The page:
A sermon, based on John 20.19-31, preached with the people of Epiphany Episcopal Church, Laurens, SC, on the 2nd Sunday of Easter, April 28, 2019
Note: It is no mere coincidence that on the Sunday following Easter Day, with its prominent and primary proclamation, “Alleluia! Christ is risen!” upon which the Christian faith is based and without which there is no Christianity, that we read the gospel story of doubting Thomas. For faith and doubt are not opposed. Rather they, intrinsically and ineradicably joined, are companions on the pathway toward deeper, greater belief.
Without doubt – that capacity and liberty to profess wonderment and to confess, “I don’t know” – I am less likely to question.
(I digress. Anyone can give an answer. I receive information from a reliable source – the Bible or other noteworthy book, a scholar or a trusted friend – and, believing it, I repeat it and all without revealing very much of what I think or feel. However, when I ask a question, seeking information and knowledge that I do not have and desire to possess, I express, I expose more of where and who I am and what matters to me.)
Without doubt, I’m less likely to listen, especially to words and ideas that differ from my own.
Without doubt, I’m less likely to be open to learning, to discovering something other than what I think I already know.
Without doubt, I’m less likely to believe, to grant intellectual assent to the truth of something or someone.
Without doubt, I’m less likely to have faith, to be assured and convinced of something or someone I can’t see.(1)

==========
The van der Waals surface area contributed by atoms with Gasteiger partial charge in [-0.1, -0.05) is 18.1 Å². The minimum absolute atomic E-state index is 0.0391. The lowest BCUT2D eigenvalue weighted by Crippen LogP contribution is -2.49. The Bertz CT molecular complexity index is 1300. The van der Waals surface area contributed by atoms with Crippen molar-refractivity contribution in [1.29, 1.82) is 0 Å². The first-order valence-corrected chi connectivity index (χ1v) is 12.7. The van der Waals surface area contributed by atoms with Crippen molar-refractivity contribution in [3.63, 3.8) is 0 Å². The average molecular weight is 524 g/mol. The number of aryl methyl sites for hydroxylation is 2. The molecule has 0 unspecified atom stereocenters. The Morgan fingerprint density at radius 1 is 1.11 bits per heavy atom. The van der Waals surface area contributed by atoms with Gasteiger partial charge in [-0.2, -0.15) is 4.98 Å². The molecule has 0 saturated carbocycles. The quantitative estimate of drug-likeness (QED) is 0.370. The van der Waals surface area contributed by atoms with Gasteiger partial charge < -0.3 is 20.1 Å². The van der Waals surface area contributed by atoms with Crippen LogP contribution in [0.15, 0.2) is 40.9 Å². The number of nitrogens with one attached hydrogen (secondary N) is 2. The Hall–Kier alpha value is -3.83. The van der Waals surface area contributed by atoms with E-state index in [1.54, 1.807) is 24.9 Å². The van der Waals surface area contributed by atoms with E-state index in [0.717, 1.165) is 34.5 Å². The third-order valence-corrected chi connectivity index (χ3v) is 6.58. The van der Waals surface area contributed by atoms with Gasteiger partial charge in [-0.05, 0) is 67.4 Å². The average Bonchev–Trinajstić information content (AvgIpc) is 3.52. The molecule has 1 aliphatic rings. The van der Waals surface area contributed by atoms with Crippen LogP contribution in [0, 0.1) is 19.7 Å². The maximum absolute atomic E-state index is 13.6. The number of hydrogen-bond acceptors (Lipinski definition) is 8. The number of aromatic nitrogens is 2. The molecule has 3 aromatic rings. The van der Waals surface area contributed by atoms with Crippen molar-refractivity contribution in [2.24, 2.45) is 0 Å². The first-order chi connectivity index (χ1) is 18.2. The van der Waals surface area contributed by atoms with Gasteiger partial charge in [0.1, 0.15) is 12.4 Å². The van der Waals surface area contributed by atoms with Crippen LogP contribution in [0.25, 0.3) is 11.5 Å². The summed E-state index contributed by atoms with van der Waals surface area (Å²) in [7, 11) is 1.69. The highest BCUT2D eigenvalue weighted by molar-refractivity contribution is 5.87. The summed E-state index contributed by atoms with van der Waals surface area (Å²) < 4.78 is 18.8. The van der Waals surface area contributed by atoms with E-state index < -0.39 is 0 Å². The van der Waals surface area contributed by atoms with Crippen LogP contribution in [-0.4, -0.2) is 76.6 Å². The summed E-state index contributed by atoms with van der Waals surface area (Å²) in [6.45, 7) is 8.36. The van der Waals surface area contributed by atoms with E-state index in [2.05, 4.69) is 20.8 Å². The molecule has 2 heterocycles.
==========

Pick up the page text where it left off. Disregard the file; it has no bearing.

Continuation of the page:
This, the value, the necessity of doubt, is what the Thomas story tells me.
Jesus was crucified. The one in whom Thomas had believed and, because of him, everything Thomas had believed was slain by the institutional conspiracy of religion and state. Devastated, Thomas withdrew; perhaps questioning the value of communal consolation, refusing to gather with his fellow disciples, retreating alone into his tomb of hopeless anguish.
The risen Jesus appeared to the disciples. Inspired, inspirited with joy, they searched for their solitary friend to share the good news. Thomas didn’t reject their confession of faith. He didn’t say, “You don’t know what you’re talking about!” Nor did he reject them. He didn’t say, “I don’t believe you!” Rather, in the clarity, the ironic certainty of his doubt, he discerned, came to know, thus, could articulate and, deciding to be vulnerable with his friends, would articulate what for him constituted tangible proof for his belief.
Driven by the courage, verily, the encouragement of his doubt, Thomas rejoined his friends, putting himself in place to test his conviction, then to behold a vision of the risen Jesus, then to make the declaration, “My Lord and my God!”
Notwithstanding Jesus’ question, “Have you believed because you have seen me?”, I don’t think that Thomas believed because he saw or even touched Jesus.
Sight, one of our most faulty, easily fooled physical senses, never can be a trustworthy solitary pathway to belief. Indeed, during the course of his earthly ministry, many saw Jesus. Ate and drank with Jesus. Heard his teaching. Witnessed his miracles. Still, some of those who saw him also arrested and accused, condemned and crucified him because they didn’t believe.
Thomas, I think, saw Jesus because Thomas came to believe that Jesus – the one Thomas had known and loved, the one from whom Thomas learned, the one who, true to his word, died for his cause, the one who, in his resurrection, raised from the dead Thomas’ devastated hopes – was his Lord and God, the one whose teaching and way of being Thomas would follow for the rest of his life.
So, if, when we want to believe, whether the subject is Jesus or anything or anyone else, all it takes is a little doubt.
(1) An allusion to Hebrews 11.1: Faith is the assurance of things hoped for, the conviction of things not seen.
Illustration: Doubting Thomas, Michelangelo Merisi da Caravaggio (1571-1610)